Each photo below will take you to a great craft recipe that you will want to hang onto!
Building independent doers and thinkers is one of the goals of early childhood education. Snack time is a terrific time to let children learn to do things all by themselves.
We always start off by washing our hands!
Have the children get into the practice of washing hands first and while they are washing hands, set out napkins and cups at one end of a table or on a low shelf. Have the children go and get their own napkin and cup then sit at the snack table.
These children have had lots of practice standing in line and waiting for their turn to pick up a cup and napkin all by themselves.
Once the children sit at the table, they open their napkin big and wide and set their cup on the table. In some classrooms, the children then wait for all of their friends to be seated. The teacher then uses the familiar finger play:
Open-Shut them and give a little clap!
Open-Shut them and lay them in your lap!
This gets all the children to quiet down and helps to start off snack at a moderately low noise level. This also allows the teacher to demonstrate any serving skills the children will need to know and to demonstrate talking with each other using a soft conversational tone rather then shouting to be heard.
The teacher then sets the snack on the table with the appropriate serving utensils and allows the children to serve their own snack. The children then pass the serving dishes to their neighbor. These children have become extremely proficient in manipulating the various types of serving tools. It takes practice to do this well but it doesn’t take long before the students will amaze you with their abilities.
The children are also able to pour their own juice. The teachers fill a pitcher only a quarter of the way full so that the pitcher isn’t too heavy for the children to manage. As needed, the teachers refill the pitcher with more juice. What you don’t see in the photo is the full pitcher of juice sitting on the counter that the teacher uses to refill the student pitchers.
Once the children have served themselves, they are allowed to go right on into eating their snack.
The teachers then sit with the children to role model good manners at the table and to promote polite conversations between the children. The children are much more successful in having a positive snack time experience when the teachers join them rather then run around the classroom doing other things during snack time.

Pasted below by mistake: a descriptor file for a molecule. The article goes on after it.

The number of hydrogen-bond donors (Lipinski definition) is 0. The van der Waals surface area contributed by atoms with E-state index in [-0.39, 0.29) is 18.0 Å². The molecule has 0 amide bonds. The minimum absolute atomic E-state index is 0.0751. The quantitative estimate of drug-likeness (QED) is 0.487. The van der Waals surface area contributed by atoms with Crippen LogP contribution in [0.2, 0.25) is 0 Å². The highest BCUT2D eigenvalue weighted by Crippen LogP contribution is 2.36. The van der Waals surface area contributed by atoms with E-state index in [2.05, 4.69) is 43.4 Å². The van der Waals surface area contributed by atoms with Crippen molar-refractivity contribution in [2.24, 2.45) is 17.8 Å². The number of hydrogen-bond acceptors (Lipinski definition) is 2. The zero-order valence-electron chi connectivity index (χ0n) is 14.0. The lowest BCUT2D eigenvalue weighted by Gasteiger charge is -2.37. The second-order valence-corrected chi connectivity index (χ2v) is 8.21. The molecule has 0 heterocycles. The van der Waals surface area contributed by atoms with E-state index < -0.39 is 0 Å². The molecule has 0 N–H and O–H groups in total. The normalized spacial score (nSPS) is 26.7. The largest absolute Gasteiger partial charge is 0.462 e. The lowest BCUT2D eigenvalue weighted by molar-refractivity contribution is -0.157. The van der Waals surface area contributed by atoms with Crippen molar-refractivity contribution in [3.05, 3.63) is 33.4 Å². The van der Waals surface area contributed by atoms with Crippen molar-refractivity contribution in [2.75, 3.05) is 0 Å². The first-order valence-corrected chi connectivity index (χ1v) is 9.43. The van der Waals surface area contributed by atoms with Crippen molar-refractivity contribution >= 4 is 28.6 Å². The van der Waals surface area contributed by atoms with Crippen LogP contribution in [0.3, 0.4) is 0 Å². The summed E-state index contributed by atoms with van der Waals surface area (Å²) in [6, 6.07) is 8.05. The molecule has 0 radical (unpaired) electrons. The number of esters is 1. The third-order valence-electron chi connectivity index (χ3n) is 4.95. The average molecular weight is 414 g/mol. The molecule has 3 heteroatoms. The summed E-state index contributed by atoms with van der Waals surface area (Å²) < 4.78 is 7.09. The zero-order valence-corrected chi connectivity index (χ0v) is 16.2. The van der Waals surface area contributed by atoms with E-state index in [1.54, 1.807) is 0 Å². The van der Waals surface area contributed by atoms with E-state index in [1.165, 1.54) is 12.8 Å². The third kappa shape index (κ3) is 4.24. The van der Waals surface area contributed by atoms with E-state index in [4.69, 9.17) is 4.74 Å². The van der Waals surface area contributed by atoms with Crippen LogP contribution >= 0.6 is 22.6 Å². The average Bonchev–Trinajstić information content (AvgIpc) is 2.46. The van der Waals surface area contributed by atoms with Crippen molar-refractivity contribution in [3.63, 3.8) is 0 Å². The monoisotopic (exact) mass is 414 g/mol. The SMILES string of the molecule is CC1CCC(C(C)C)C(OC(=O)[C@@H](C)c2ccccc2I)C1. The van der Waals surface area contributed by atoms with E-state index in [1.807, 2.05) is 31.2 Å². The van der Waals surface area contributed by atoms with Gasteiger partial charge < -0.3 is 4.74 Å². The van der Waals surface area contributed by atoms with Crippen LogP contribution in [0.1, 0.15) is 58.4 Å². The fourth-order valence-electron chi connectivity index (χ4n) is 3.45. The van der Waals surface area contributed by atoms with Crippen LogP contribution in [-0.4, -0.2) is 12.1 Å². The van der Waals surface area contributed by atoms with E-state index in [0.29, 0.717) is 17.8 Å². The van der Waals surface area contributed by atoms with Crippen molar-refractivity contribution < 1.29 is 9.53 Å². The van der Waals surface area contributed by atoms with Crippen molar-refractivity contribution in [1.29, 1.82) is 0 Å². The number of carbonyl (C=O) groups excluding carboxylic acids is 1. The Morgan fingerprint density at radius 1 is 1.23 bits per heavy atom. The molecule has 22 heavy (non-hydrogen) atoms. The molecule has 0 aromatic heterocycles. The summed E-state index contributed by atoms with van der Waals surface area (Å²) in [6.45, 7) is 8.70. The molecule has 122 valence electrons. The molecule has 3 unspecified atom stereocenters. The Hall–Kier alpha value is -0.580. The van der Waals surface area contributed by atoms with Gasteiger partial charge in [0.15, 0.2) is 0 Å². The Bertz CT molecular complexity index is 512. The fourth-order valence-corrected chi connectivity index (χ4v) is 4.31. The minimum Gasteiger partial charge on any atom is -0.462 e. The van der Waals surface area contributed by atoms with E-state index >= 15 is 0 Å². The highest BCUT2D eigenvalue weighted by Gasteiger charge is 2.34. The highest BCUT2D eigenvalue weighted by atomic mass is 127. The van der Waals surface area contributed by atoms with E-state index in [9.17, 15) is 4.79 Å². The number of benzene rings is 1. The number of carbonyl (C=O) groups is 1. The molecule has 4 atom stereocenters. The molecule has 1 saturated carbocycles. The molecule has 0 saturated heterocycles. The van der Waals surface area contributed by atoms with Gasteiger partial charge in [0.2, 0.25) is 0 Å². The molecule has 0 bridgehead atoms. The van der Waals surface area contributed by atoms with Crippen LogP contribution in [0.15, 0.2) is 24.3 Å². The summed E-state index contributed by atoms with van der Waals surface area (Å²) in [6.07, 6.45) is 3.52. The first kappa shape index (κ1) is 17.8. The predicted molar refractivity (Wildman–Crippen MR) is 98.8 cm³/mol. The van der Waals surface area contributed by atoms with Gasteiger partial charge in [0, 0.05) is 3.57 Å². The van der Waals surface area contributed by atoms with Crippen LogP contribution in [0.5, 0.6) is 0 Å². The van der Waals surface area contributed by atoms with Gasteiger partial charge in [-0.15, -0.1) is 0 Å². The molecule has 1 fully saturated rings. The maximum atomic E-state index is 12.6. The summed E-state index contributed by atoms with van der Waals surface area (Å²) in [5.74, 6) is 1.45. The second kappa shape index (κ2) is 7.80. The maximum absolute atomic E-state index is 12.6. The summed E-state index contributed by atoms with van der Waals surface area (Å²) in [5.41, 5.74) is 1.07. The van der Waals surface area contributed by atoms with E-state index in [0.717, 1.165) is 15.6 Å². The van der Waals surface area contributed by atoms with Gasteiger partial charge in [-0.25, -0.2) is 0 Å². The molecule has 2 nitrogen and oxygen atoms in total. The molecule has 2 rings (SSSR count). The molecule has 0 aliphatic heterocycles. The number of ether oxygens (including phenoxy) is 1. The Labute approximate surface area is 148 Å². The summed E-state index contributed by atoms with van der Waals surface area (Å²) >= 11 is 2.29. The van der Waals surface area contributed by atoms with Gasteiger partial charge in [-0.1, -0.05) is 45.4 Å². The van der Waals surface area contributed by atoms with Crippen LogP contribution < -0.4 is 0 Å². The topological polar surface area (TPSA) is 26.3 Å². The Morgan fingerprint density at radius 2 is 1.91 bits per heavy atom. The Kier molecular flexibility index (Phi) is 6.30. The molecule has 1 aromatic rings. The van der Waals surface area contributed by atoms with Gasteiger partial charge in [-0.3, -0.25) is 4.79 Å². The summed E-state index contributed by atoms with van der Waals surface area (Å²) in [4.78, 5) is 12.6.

Once snack time is over, the children throw away their own trash and join the teacher on the carpet for a few minutes of after snack story time and singing.
Check out this fun little snack time song!
Available on Amazon
I am fixing this so please check back – the links do work but I have to update pictures!
Here are a few wonderful ideas posted on what you can do with lids in your preschool classroom…
Just click on each picture to see the blog post!
I am fixing this so please check back – the links do work but I have to update pictures!
These are some darling ideas I found online for birds activities you can do with your preschoolers!
Click on each picture to see the Blog Post!
Here is an excellent collection of earth day activities you may want to check out! Click on each picture to see the blog post!
Available on Amazon
I have been preparing for the Indiana Association for the Education of Young Children (IAEYC) conference that will be held this weekend in downtown Indianapolis.
I will be presenting on:
Friday, April 9th, – 3:15 to 4:30 pm.
I will also be at a presenters booth on:
Friday, April 9th – Booth #114 – Time: 9:00-11:00 am
Saturday, April 10th – Booth #118 – Time: 12:30-2:30
I will be presenting a session on simple music for the preschool classroom. Most of the music and finger plays, but not all, will be ones I have written. I am a strong advocate for using music in the preschool classroom. Music paves the way for so many aspects in the learning environment from classroom management, entertainment, to education.
To prepare for this occasion, I completed my first children’s CD and it finally arrived in the mail today. What fun to open it all up and see all that work nicely set before me.
Click here to learn how you can purchase a copy of my new CD!
There are three key elements that teachers should include in the process of setting boundaries and expectations for young children…
Explain, Rehearse, and Reinforce
These are not my words but the words of K. R. Victor. According to Victor (2001):
Victor’s words reflect my own views of guiding young children to meet expectations only I have used a little bit different terminology.
Let’s take a minute to look at Victor’s ideas…
Helping children understand expectations should be a part of the planning process in the early childhood classroom. Young children need boundaries and guidelines that are age appropriate, reasonable, flexible, and understandable. Guidelines and boundaries are based on teacher expectations as well. In order for children to understand teacher expectations, the teacher needs to include time for teaching expectations in the planning process.
Even for the youngest preschooler, there can be an assumption that the child should already know better. For example, when a preschooler throws a napkin on the floor rather than in the trash, an adult might think that this child just doesn’t care or isn’t a good listener. Instead throwing the napkin in the trash needs to be looked as an expectation to be learned.
It is important to get into the practice of explaining expectations. Children need to be taught what is expected in simple, meaningful, and understandable terms. Just as we plan our lessons to teach the ABC’s or 123″s, we need to devise a plan for teaching expectations rather than just assuming the children should get the idea.